Sacred Play

A boy frolicking in the ocean surf (see below* for more information about this photo)

Each time I sit down to write for this blog, something inside me becomes very intent and serious – earnestly feeling around for what wants to be said, searching for words to capture it, imagining how those words will be experienced by you, writing, rewriting, and rewriting. For this part of me, soul is a serious, urgent matter, and I feel a need to communicate everything I can about it. To give it form. To ignite something inside you. And yet, once I have posted my latest thoughts, I often feel to some degree that, once again, the essence of this soul thing has partially eluded my efforts to express it and share it.

Logic says, yes, of course, that is to be expected. After all, we aren’t talking about some observable, known quantity here, some scientific experiment. But the frustration isn’t soothed by such dry, reasonable arguments – knowing you have undertaken something that is going to be elusive doesn’t make it easier when it does, really and truly, prove to be elusive. Knowing it is going to be challenging to channel your aliveness doesn’t soothe the anguish when your efforts at expression feel less than the vibrant swirling that is inside you.

So what do I do with that? What do YOU do with that? Beat yourself up? Give up? Pretend you don’t care? Buckle down and try even harder because, darn it, I’ll nail it this time? I know I am guilty of all these responses at different times. I bet you are too.

Instead, why not give ourselves permission to play?

What do I mean by play? I mean allowing room to be spontaneous and experiment with your usual way of being and doing – fuzzier edges, more flexibility. Letting go of what’s “right” or “good” and simply finding inspiration in your efforts. Remembering (and this can be really hard for many people) to be compassionate toward yourself and the new life that is emerging in what you are trying to do or say or create.

This changes your efforts from high-pressure, all-or-nothing struggles to more playful, successive approximations where each attempt is some thing. Not THE thing, captured wholly and exactly, once and for all. But SOME thing. A portion that strives for your truth, even if it’s a little awkward or fumbling or sits a bit crooked.

Watch children play sometime. Yes, they are playing in the usually understood meaning of the term – frolicking, pretending, laughing. But their play also has a serious tone to it – they are intent in their activity. Ask them what they are doing, and they will explain it in a very earnest way. At the same time, there is also plenty of room for a cardboard box to become a house, or for the rules to change in the middle of a game, or for chaotic blue and green crayon scribblings to be sky and trees and grass.

So expressing what is alive inside you is most certainly a serious matter, but it is serious in the same way that children at play are serious. You are expressing your essence, giving form to your soul’s strivings, but at the same time, you can express it in many different ways and there aren’t nearly as many rules as you think. In fact, rules tend to suffocate it. I think of it like tossing a frisbee with someone. Some tosses might be good, others not so much – one toss might go that way, the next one another way, another one might roll off into the bushes. If you try too hard to get it right, your throwing becomes awkward. If you give up because you feel like you’re never throwing it right, well, that obviously doesn’t lead anywhere. But if you can enjoy the experience of tossing the frisbee because it just feels good to do it – to feel your body moving when you run to catch it and to laugh when the frisbee flies off in a crazy direction and to feel the sun shining on you – then the game of tossing it, instead of, say, sitting inside in front of the television, is what matters.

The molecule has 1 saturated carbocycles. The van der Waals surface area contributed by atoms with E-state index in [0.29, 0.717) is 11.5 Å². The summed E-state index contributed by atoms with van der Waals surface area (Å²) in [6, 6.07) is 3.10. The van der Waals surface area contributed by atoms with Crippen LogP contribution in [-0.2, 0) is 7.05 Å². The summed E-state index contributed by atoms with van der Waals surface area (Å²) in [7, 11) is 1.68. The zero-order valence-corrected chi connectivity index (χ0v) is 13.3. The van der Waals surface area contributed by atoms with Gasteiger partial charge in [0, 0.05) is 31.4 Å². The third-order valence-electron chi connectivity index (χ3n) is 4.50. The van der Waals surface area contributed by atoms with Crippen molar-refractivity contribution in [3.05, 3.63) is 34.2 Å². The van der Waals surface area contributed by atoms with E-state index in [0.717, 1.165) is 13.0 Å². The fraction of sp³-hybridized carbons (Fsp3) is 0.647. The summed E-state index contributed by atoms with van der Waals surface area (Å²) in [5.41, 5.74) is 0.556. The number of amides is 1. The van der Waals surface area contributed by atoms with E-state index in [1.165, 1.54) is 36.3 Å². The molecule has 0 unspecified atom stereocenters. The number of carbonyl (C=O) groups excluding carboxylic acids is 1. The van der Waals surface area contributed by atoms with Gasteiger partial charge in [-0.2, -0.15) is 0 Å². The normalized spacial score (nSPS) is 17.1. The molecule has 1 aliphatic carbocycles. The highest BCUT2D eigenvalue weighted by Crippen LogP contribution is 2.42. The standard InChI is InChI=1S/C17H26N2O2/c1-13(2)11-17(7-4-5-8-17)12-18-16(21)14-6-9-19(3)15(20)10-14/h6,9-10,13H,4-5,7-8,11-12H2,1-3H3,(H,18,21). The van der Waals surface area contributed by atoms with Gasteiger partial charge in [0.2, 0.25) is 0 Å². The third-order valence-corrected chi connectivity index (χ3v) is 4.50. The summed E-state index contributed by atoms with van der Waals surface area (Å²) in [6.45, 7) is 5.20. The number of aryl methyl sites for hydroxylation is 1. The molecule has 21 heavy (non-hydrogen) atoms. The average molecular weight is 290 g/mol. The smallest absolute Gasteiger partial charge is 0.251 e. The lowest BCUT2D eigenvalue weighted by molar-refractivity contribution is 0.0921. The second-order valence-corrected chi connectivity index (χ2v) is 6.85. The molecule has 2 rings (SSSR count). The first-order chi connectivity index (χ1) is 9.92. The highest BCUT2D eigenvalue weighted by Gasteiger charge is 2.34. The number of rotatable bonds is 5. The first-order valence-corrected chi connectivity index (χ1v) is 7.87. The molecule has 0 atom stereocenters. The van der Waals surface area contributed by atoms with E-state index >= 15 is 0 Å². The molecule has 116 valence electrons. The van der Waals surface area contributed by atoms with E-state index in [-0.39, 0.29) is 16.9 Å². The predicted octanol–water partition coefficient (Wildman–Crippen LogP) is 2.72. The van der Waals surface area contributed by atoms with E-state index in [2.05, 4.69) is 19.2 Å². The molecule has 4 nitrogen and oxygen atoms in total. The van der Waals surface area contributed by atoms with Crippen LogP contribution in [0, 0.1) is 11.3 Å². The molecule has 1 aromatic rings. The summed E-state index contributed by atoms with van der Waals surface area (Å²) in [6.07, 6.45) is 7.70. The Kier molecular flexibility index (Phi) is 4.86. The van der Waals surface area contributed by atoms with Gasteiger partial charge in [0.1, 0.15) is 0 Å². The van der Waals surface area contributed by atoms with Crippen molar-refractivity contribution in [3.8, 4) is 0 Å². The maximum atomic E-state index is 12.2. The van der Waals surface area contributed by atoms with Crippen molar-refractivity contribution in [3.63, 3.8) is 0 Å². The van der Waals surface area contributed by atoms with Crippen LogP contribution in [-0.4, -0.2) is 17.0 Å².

In the field of psychology, D.W. Winnicott, a psychoanalyst and British pediatrician, did extensive and very touching work with children, and he showed play to be not just an amusing pastime, but an activity that is crucial to healthy development of the self for both children AND adults. “It is in playing, and only in playing, that the individual child or adult is able to be creative and to use the whole personality, and it is only in being creative that the individual discovers the self” (from Playing and Reality, p. 54).

Or to put it in the less formal but also wise words of the Red Hot Chili Peppers, one of my favorite bands:

Give yourself a chance
To find a way.
The holiness of play
Is here to stay.

(from “Dance, Dance, Dance”)

I am moved by their use of the word, “holiness.” Play is, indeed, sacred – have you ever thought about it that way? It is sacred because it softens the rules and, thus, creates room for something new. We all need it whether we’re 8 or 80. And if you think you are playing because you habitually shun structure, it might be that, for you, play means toying with adding some structure. Play is simply doing things differently, making a point to break out of the old habits, and then noticing what happens and how you feel. No judgments.

So I end this post by saying with full sincerity (and a giggle) to you and to me…

Run along and play now.

© Amanda Norcross and Learning to Listen to Soul, 2011.

*This photo is provided with credit to chrisroll whose portfolio is at

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